The European Union said it had agreed an option for a further 300 million jabs from Pfizer/BioNTech, doubling its supply of the drug, as the bloc hinted it could approve a third vaccine by the end of the month.
Britain, freshly departed from the EU, approved its third vaccine on Friday from US firm Moderna, keeping ahead of its neighbours in terms of vaccines available and numbers inoculated.
In contrast, in Asia where drastic lockdowns had all but tamed the contagion, millions were once again living under stringent restrictions.
Australia locked down its third city Brisbane after detecting a single infection and China sealed off two cities and imposed travel restrictions on 18 million people after uncovering 127 cases.
“I am more worried than before,” said Wu Xi, a medical worker in Shijiazhuang, the northern city at the heart of the new outbreak. “But I still believe the outbreak will be contained very soon. Stay strong.”
The outbreaks in China and Australia were on a far smaller scale than the record surges in many parts of the world, including in the United States where health systems in some areas are overwhelmed and the daily death toll is now soaring regularly above 3,000.
Around the world, there are few signs of the virus abating, with nearly 1.9 million people known to have died and 87 million confirmed cases.
– ‘Another weapon’ – But Europe received several boosts on Friday to its efforts to vaccinate hundreds of millions of people.
European Commission chief Ursula von der Leyen said the bloc would have “more than enough” doses for its entire population, thanks to the new deal with Pfizer/BioNTech and forthcoming approvals of other drugs including a jab developed by AstraZeneca and Oxford University.
BioNTech said in a statement its jabs were effective against a “key mutation” found in new strains of the virus that emerged in Britain and South Africa — calming fears over the variants.
British ministers were trying to provide upbeat news to their beleaguered citizens in a week when the country leapfrogged Italy into fifth place in the global rankings for coronavirus deaths.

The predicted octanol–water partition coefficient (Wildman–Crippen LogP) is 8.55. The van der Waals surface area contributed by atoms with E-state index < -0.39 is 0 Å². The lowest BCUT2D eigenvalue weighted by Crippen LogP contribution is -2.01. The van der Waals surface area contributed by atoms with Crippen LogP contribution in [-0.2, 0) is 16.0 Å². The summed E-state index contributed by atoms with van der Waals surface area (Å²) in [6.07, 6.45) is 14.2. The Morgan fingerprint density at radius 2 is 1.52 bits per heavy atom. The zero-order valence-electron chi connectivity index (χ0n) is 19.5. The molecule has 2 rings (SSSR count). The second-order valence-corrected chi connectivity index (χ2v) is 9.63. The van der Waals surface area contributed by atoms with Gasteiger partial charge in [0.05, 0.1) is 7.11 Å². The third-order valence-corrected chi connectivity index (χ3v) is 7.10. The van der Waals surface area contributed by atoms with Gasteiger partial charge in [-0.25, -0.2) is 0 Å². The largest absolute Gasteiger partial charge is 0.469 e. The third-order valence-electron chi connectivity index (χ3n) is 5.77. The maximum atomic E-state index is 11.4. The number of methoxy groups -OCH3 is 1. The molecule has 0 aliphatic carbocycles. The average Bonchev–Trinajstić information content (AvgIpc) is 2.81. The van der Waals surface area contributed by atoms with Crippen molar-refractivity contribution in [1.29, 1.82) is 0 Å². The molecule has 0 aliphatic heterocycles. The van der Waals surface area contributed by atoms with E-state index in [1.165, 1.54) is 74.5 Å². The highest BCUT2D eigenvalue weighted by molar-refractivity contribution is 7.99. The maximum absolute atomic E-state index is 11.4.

Health Secretary Matt Hancock announced the approval of the Moderna jab, calling it “another weapon in our arsenal”.
– ‘Completely untrustworthy’ – But illustrating the desperate immediate situation in parts of the UK, London Mayor Sadiq Khan declared a “major incident” in the capital.
“The stark reality is that we will run out of beds for patients in the next couple of weeks unless the spread of the virus slows down drastically,” he said.
The devastating impact on tourism and culture was once again underscored on Friday, with the Louvre in Paris, the world’s biggest museum, announcing its visitor numbers had fallen by 70 percent last year.
There were fresh challenges too, with vaccine rollouts challenged by anxious populations.
In France, this scepticism even includes doctors, with just half of a survey of 1,200 saying they would definitely get the jab and 10 percent saying they were openly opposed.
“If the level of hesitation among doctors does not go down, it will be a brake on the vaccination campaign,” researcher Pierre Verger, who carried out the survey, told AFP.
Iran, meanwhile, placed an outright ban on jabs made in the UK or US with supreme leader Ayatollah Ali Khamenei labelling them “completely untrustworthy”.
– Lockdown ‘imperative’ – Several parts of Asia have found themselves thrust back into a virus alert this week.
The measures taken in China and Australia came after Japan declared a state of emergency for the Tokyo region.
Shortly after ordering two million people in Brisbane to stay at home for at least three days, Australian officials had to urge people to stop panic-buying as large queues formed outside shops.
“I don’t think a three-day lockdown is going to hurt us at all. I think it’s imperative to stamp out the virus,” said resident Andy McPhee, 51.
Tokyo’s state of emergency announcement raised further misgivings about the viability of the Olympic Games due to be held this summer.
Games organisers hailed the emergency order as an opportunity to “get the Covid-19 situation under control”, but International Olympic Committee member Dick Pound was less positive.
He said he could not be certain the games would go ahead because of the risk of further virus surges, something he described as the “elephant in the room”.